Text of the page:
But I was not in luck. Friday it would have to be. There’s nothing worse than be excited to leave something and start something new only to find stupid details claw you back to where to don’t want to be anymore. If only I hadn’t been sick. If only I had been able to get on the train the first time I wanted to. But then I wouldn’t have been able to run into some of the friends I have met along the way, and I wouldn’t take the time to hang out in Samarkand, which is what I’ve decided to do.
So today, instead of hanging out at the Kyrgyz embassy, I went to the main bazaar in town, bought a lovely plate, took photos. With the help of many people, I tracked down the DHL office to enquire about sending my Turkmenistan painting home. It would cost over $100, which I’m OK with since I would prefer that it would actually arrive in Canada. But what I wasn’t expecting was the extra step of getting permission from the Ministry of Art and Culture or somethingorother. Which would cost another $20-$40 and unknown time. Even though I have a certificate from Turkmenistan, and I didn’t buy the damned thing here. The young man working there was very nice. He was originally from Tajikistan, but left during the civil war in the 90s. He points to a 3 inch scar above his left eye. “For my parents, this was the final straw,” he says.
I guess I’ll carry it to Tajikistan and try again their. I’m getting used to carrying it around anyway.
In the evening I meet up with Yoko and Hiro for dinner. Our server speaks no English but a series of chicken noises, chopping motions, and hand squeezing gestures, we wind up with the dinner we expected – a variety of kabobs and some salad. The temperature had become bearable.
Finally, the day to apply for my Kyrgyz visa comes. I arrive at 10:10. It’s still not open, and I’m 4th in the queue. I get my paperwork by 10:30, and rush to the bank to pay my visa fee. If all goes well, I should pay, and get back to the embassy by 11 so that I can drop off all my paperwork before they close between 11:30 and 2:30.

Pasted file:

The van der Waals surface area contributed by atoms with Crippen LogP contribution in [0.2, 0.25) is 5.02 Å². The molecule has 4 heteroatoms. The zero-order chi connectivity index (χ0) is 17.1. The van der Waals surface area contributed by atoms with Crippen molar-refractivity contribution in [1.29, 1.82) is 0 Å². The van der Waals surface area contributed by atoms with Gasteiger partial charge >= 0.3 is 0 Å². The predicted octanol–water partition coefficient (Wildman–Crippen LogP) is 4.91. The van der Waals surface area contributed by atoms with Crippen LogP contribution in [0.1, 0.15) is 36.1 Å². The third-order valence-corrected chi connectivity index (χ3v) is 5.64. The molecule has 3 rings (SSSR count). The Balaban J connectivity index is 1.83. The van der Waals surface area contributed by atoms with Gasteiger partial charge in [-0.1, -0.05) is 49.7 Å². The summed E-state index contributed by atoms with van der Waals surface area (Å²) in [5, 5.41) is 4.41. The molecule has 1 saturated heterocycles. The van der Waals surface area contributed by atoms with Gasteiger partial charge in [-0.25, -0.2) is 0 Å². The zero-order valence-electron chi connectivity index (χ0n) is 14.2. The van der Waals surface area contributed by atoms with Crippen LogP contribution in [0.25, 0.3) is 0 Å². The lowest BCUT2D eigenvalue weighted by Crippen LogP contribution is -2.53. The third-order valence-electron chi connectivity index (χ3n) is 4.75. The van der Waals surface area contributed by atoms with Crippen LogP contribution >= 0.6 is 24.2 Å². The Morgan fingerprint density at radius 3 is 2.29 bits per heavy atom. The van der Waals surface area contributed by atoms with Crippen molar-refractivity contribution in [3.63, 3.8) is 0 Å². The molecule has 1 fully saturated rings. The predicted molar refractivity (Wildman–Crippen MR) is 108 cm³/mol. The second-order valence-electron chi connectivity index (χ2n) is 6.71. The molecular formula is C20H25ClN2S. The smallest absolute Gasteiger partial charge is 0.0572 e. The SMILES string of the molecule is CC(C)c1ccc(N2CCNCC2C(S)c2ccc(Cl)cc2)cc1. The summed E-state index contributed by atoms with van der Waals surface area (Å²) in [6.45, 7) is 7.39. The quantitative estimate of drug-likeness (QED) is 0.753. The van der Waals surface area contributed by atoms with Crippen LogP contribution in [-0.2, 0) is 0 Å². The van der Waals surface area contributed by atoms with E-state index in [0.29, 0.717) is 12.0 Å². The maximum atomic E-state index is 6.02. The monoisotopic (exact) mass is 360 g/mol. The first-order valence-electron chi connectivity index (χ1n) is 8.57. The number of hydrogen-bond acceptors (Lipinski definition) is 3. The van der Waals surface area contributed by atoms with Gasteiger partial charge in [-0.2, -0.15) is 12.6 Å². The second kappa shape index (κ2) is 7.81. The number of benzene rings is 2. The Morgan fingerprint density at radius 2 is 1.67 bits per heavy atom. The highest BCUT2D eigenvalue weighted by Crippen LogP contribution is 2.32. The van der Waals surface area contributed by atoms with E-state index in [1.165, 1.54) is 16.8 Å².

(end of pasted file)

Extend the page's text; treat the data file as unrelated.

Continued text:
But of course it couldn’t be that easy. Step 1 at the bank – some unknown paperwork – was fine. But step 2, actually paying, was not. Step 2 only takes 2 minutes, but when you have two Korean business people trying to withdraw tens of thousands of US dollars and it takes an hour and a half, step 2 actual takes an hour and a half and two minutes. At least I was amused by the lack of personal space people have here. While the teller is handing over stacks of 100 dollar bills, an insistent old woman stands right between them, complaining about how long it’s taking (or so I assume). There are about 12 people waiting behind me, and eventually a guard tells most of them to go, as they will be closing for lunch soon after the Koreans are done. The 3 women working in the other nearby teller windows have been mostly chatting the last hour. I’m not a fan of the ridiculous paperwork and lack of service orientation. I suppose the bureaucracy provides jobs for a huge proportion of the population, but I’m over it.
I get back to the embassy at 12:30, and wait. I’m hungry, but I want to keep my place in line. Somehow, a woman that arrives after me gets to drop off her stuff first, but soon enough I, too, get to drop off my paperwork. Done.
I just have a small overnight bag with me – laptop, underwear, mosquito net, and toiletries – and head straight away on the metro to the bus station, where I quickly pick up a shared taxi to Tashkent. Get me out of here. I need a break from bureaucracy.